Nail and hair salon clients at higher risk of hepatitis C, allergies, skin and fungal conditions


People who frequently have their hair and nails done have a higher risk of fungal and skin diseases than people who visit salons less often, and salon technicians are getting less-than-enough training in using chemicals, two Rutgers School of Public Health studies suggested.

The first study, which appeared in the November/December 2017 Journal of Chemical Health & Safety, studied 90 hair and nail salon clients in three New Jersey counties, and found that the more these clients visited salons, the more they had to deal with dermal, fungal, and respiratory symptoms.

While there have been studies on the safety and health risks to employees of these facilities, less is known about client perception of these risks or whether they are exposed in a similar manner. We found that although clients might be aware of some hazardous chemicals like formaldehyde, they often do not recognize the dangers posed by pathogens and environmental irritants,” lead author Lindsey J. Milich said.

Among the study participants, 52 percent said they suffered from dermal or fungal symptoms, which were most seen among people who visited salons at least three times within the past year.

Also, nail salon clients who came in less frequently had a higher rate of respiratory symptoms. “We attribute these cases to the fact that people who experienced respiratory symptoms were less likely to return,” Milich said.

The study mentioned the fact that improperly cleaned or re-used tools can expose clients to contact dermatitis and make them susceptible to bacteria, fungi, viruses, and blood-borne pathogens, including the hepatitis B and C viruses.

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Other risks of salon visitations include allergic reactions to products with high concentrations of chemicals, such as formaldehyde; exposure to ultraviolet light; and respiratory irritation due to poor indoor air and environmental quality.

Aside from formaldehyde, the most common chemicals in hair dyes and nail polish include nitrosamines and toluene, which readily crosses the placental barrier and has been linked to less fetal growth and shorter pregnancy duration.

Clients should ask their stylist or nail technician about the chemical ingredients in the products being used, how they disinfect their tools, and the type of ventilation system in the salon. People who use salon products at home should read labels and become familiar with safety precautions like wearing proper gloves or masks,” Milich said. (Related: 10 Toxic skincare product ingredients to watch out for.)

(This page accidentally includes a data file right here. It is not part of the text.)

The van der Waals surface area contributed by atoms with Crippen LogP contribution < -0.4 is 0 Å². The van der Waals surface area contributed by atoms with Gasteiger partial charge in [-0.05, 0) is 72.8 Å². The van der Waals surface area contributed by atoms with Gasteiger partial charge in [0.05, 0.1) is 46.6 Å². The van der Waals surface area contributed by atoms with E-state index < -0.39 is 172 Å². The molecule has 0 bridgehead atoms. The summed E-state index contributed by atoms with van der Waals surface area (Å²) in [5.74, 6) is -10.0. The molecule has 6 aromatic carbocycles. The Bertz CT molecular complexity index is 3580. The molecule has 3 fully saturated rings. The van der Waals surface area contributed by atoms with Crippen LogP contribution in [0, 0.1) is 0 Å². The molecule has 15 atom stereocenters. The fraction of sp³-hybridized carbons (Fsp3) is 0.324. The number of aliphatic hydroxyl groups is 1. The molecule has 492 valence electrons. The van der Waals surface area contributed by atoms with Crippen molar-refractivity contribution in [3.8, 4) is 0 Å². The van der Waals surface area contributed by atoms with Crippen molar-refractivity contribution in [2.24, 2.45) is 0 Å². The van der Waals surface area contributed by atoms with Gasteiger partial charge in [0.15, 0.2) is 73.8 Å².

The second study, which was featured online in November 2017 Journal of Occupational and Environmental Medicine, reviewed on-the-job exposure to chemical exposures of salon technicians, plus the inadequacy of the training that are provided to some of them.

The researchers studied 68 technicians from 40 salons in higher-income (Livingston and Princeton) and lower-income (Newark and Trenton) regarding their understanding of health risks and hygiene. The researchers also performed observational surveys to measure the gravity of workplace hazards facing those employees.

The respondents were mostly Asian females with self-reported histories of work-related eye, nose, skin, and throat symptoms. Only a few of them reported using personal protective equipment, while most of them had received training not in their primary language.

We found that these nail technicians were being trained but not necessarily in their native language, which raises concerns on how well the technicians understood the information being presented. The study, while small, gives an indication as to what might be occurring in other areas. It raises awareness for technicians to know their rights, meaning they should receive more comprehensive chemical use training and handouts in both English and in their native language and to speak up if they do not understand something,” said lead author Derek Shendell.

For more stories regarding how to properly care for your health as a woman, visit WomensHealth.news.

Sources include:

ScienceDaily.com

NCBI.NLM.NIH.gov



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